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The problem with explanations.

March 21, 2014 | 0 comments

Posted in: Parenting Tags: shepherd press, jay younts, parenting, communication

Jay Younts offers some great advice on the importance of communication with your children. He state:

God has not called parents to explain but to train. Explanations often lead to frustration and anger for both parents and children. Children are not in need of lengthy, compelling explanations. What they are in need of is the understanding that God must be obeyed. Ephesians 6:4 addresses this issue:

Fathers, do not provoke your children to anger, but bring them up in the discipline and instruction of the Lord.

Explanations tend to focus on getting someone to agree with you. The logic for explanations runs something like this: If I can just get my children to understand the reason for my direction, then they will be more likely to follow my instruction. While this may sound like solid reasoning, it is not. Explanations are more consistent with gaining approval and winning arguments. Neither of these are appropriate goals for biblical parenting and can lead to anger in your children as Ephesians warns against.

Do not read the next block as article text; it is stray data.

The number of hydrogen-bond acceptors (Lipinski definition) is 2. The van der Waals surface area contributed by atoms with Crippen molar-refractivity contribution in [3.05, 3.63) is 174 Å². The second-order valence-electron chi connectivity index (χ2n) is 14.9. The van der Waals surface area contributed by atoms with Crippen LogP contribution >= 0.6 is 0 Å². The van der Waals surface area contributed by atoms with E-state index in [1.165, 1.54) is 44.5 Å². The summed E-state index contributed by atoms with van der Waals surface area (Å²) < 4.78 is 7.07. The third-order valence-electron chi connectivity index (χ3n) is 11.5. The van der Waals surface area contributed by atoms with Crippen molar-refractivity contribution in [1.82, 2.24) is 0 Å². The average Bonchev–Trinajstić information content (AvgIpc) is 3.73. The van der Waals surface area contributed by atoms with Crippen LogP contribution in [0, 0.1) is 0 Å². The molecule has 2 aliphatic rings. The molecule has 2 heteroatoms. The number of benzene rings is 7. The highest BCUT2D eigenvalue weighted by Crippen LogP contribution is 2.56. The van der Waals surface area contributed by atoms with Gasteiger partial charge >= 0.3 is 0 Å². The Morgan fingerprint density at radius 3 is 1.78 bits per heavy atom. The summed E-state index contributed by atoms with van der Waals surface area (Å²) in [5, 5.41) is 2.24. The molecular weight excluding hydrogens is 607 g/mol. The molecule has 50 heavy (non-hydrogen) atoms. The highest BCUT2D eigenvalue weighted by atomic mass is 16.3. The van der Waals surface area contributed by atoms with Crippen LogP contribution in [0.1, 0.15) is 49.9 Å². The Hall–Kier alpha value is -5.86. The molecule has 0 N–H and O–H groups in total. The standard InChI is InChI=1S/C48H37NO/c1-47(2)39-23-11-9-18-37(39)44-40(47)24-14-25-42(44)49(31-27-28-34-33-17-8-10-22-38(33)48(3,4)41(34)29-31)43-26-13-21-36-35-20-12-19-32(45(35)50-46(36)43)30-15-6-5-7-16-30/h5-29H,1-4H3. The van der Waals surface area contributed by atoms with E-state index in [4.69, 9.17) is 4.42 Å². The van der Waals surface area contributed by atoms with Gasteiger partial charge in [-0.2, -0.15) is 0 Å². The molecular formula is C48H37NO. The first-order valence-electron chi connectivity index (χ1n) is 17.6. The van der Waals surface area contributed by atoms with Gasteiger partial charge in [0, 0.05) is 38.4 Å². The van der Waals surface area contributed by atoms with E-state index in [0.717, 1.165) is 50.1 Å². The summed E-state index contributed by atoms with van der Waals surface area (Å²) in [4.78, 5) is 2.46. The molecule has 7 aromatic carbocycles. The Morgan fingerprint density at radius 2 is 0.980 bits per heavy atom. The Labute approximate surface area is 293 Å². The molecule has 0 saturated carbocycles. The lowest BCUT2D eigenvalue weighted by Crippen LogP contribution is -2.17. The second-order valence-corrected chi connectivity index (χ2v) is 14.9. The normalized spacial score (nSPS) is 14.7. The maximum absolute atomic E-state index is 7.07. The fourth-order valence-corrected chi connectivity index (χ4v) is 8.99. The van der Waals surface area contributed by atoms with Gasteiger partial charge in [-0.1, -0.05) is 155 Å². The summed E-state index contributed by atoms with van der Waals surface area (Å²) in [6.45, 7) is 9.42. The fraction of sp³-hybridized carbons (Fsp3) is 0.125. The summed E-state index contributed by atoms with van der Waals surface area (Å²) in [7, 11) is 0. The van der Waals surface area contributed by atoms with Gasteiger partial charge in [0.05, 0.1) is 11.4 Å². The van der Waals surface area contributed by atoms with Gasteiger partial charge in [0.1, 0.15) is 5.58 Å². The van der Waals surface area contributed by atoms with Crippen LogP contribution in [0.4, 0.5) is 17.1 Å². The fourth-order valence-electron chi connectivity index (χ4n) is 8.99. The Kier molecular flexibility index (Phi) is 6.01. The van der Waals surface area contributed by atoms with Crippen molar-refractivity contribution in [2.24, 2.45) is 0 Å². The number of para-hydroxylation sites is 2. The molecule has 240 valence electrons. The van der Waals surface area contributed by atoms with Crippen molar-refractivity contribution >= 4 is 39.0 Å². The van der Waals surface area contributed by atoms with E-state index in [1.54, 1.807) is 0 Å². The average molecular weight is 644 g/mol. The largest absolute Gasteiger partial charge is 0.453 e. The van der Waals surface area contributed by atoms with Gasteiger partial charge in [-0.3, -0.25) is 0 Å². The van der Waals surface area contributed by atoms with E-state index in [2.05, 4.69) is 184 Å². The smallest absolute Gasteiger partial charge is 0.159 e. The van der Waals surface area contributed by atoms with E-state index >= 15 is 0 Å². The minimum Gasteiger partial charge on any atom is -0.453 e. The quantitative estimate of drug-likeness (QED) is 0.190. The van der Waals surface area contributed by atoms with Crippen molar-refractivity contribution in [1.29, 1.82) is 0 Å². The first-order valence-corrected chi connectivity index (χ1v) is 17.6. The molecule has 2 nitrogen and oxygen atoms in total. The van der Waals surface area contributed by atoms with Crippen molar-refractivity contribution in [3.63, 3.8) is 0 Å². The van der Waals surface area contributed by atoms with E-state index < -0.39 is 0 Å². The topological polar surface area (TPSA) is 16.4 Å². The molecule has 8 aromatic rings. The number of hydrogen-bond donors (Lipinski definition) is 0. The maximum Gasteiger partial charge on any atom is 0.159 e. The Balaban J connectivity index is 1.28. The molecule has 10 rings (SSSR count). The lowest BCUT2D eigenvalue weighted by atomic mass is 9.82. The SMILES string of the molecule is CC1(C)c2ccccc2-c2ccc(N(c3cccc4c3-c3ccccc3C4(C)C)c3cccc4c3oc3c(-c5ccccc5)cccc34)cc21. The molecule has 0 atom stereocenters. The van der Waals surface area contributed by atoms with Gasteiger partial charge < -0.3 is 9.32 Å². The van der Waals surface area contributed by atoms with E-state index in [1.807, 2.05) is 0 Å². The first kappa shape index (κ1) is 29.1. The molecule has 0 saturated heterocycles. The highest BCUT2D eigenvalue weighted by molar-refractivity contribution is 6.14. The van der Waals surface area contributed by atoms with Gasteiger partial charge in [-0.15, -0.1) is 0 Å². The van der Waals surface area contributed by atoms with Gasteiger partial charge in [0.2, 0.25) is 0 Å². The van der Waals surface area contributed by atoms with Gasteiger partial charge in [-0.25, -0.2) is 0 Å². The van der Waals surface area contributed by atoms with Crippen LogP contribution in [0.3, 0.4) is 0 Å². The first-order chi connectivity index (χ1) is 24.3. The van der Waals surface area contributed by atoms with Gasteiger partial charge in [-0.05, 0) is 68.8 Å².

So how can parents seek to avoid this subtle but serious pitfall? Younts suggests:

Your goal is to have conversations not explanations. 

Explanations may be well intended. But at the root of many conflicts in families is the attempt to explain rather than to train. Don’t provoke your children to anger. Provide them with the loving instruction of your heavenly Father.

You can read the whole post HERE. It is well worth your time.

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